The only possible concern would be the statements made to support and advocate the boycotts. If someone was deliberating spreading false information for the purpose of inciting hatred, that could potentially be a problem - but proving that is extremely difficult. The Supreme Court of Canada upheld this law in the Keegstra case (might be a bit before your time, but this involved an Alberta school teacher in 1984 who taught students that the Holocaust was a hoax), because it contained all of these defences, but those same defences make it almost impossible to prosecute. How do you prove that someone didn't watch a YouTube video and actually believe the BS that they start spouting. When I worked with a human rights organization 20 years ago, they had fought hard to keep the hate speech laws on the books, but were very aware that it was almost impossible to get consent to prosecute from the Attorney General and then to go ahead and get a conviction. The focus moved away from using criminal law.

Civil liberties groups in Canada have ALWAYS opposed hate speech laws. The Canadian Civil Liberties Union under Alan Borovoy (who just passed away, and who had spent decades with the CCLU, and who intervened to defend neo-Nazis even though he was Jewish) intervened in the Keegstra case, opposing the law.

One other point to keep in mind with hate laws: they can apply to any group. As one opponent of hate speech laws once said in a lecture I heard, "what if you support a law against racist speech, and then the university declares that Zionism is racism?"

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Warren Kinsella is ripping apart MacDonald's piece: http://warrenkinsella.com/2015/05/this- ... sly-false/ (unbroken, not a fundy blog)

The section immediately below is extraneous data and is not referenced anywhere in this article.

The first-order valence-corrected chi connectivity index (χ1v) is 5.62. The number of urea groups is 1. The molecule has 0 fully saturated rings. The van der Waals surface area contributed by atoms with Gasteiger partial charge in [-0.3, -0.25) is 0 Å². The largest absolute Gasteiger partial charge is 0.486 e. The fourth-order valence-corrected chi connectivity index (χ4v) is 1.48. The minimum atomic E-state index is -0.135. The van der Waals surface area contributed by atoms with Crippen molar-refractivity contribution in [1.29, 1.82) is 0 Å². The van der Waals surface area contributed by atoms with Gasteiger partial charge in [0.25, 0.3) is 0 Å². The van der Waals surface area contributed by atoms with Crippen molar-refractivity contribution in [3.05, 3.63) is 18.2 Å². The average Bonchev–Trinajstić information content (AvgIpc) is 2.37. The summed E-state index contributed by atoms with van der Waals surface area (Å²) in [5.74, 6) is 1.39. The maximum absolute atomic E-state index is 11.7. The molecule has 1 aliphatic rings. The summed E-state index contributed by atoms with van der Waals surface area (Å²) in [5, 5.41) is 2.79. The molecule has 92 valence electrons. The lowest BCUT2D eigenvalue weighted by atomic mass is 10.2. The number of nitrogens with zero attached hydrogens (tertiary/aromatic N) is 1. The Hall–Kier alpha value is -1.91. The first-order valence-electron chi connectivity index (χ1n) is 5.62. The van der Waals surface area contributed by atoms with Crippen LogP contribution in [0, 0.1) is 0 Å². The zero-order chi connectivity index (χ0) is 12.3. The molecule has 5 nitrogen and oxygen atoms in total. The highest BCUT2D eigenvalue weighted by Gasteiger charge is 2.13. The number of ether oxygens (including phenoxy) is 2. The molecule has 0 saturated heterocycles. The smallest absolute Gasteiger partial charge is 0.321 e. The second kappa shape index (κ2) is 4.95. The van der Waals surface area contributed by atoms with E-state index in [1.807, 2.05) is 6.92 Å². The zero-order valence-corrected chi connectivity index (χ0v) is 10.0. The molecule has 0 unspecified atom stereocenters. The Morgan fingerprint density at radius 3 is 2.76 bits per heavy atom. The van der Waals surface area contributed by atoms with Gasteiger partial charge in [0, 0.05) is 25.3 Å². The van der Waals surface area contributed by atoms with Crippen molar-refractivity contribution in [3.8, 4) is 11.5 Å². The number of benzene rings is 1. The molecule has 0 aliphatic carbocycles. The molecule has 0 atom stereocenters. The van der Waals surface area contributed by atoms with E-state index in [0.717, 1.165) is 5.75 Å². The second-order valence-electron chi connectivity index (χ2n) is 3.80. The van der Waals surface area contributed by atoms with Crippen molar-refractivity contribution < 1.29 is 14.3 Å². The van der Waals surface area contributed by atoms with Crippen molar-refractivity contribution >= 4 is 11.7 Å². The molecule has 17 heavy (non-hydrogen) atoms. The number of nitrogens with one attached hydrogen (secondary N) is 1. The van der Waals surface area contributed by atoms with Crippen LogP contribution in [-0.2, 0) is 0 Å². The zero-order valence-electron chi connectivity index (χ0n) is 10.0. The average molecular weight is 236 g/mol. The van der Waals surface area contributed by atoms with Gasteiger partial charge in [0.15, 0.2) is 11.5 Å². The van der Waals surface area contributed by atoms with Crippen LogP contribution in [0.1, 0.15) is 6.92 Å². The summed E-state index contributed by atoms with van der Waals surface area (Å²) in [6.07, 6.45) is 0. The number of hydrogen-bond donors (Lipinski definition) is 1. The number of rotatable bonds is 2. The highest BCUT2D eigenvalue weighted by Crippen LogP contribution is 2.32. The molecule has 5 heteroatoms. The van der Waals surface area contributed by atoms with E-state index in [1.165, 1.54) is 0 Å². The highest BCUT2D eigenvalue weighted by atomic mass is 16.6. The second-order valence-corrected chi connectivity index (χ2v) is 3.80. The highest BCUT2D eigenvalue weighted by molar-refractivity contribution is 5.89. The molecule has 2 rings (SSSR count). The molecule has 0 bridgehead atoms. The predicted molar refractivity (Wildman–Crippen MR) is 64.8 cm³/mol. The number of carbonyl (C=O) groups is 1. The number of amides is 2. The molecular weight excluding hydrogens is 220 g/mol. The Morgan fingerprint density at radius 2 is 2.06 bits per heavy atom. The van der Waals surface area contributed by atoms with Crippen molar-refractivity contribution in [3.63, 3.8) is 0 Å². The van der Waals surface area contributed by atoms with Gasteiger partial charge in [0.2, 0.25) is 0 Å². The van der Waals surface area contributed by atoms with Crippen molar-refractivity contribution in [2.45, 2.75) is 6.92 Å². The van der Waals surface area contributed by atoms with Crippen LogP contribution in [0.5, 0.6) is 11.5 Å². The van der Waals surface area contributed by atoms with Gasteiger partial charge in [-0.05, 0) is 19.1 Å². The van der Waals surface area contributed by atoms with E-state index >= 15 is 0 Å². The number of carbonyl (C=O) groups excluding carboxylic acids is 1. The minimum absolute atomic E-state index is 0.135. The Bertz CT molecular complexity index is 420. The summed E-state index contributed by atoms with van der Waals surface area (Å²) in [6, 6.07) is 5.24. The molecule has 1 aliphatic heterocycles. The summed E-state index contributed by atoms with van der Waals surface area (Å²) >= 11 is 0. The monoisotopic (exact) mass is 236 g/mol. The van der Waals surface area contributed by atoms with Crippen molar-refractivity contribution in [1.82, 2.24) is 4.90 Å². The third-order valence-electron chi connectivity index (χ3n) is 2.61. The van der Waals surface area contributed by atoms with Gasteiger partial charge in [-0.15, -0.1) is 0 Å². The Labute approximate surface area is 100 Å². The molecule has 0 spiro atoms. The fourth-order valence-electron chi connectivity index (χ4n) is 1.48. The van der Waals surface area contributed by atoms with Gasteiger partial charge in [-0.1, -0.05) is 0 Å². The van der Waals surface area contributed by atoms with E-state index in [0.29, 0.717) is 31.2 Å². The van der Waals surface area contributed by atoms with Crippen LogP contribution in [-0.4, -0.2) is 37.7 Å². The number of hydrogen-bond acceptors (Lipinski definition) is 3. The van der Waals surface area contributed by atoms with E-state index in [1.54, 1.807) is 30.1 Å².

Kinsella is a long-time Liberal, and not exactly a fan of Harper.

ETA: I read through the actual email exchange. The statements didn't come from the Minister, they came in an email from the spokesperson. There was no threat made at all. MacDonald keeps asking what the government intends to do re "zero tolerance", she directs him to a different ministry, he insists on knowing exactly what Public Safety's role was, and she quotes the Criminal Code. NOTE: the original question talks about a Memorandum of Understanding addressing combatting ANTI-SEMITISM, not just specifically BDS. When it comes to combatting anti-semitism IN GENERAL, then the response was absolutely correct. There are hate speech laws on the books in Canada, and those laws have been there for ages. It was Neil MacDonald who made this into a specific threat against BDS organizations, when the government never linked BDS and hate crimes.

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Thanks for the swift analysis 2xx1xy1JD! It's definitely very helpful and paints a much better picture of the situation.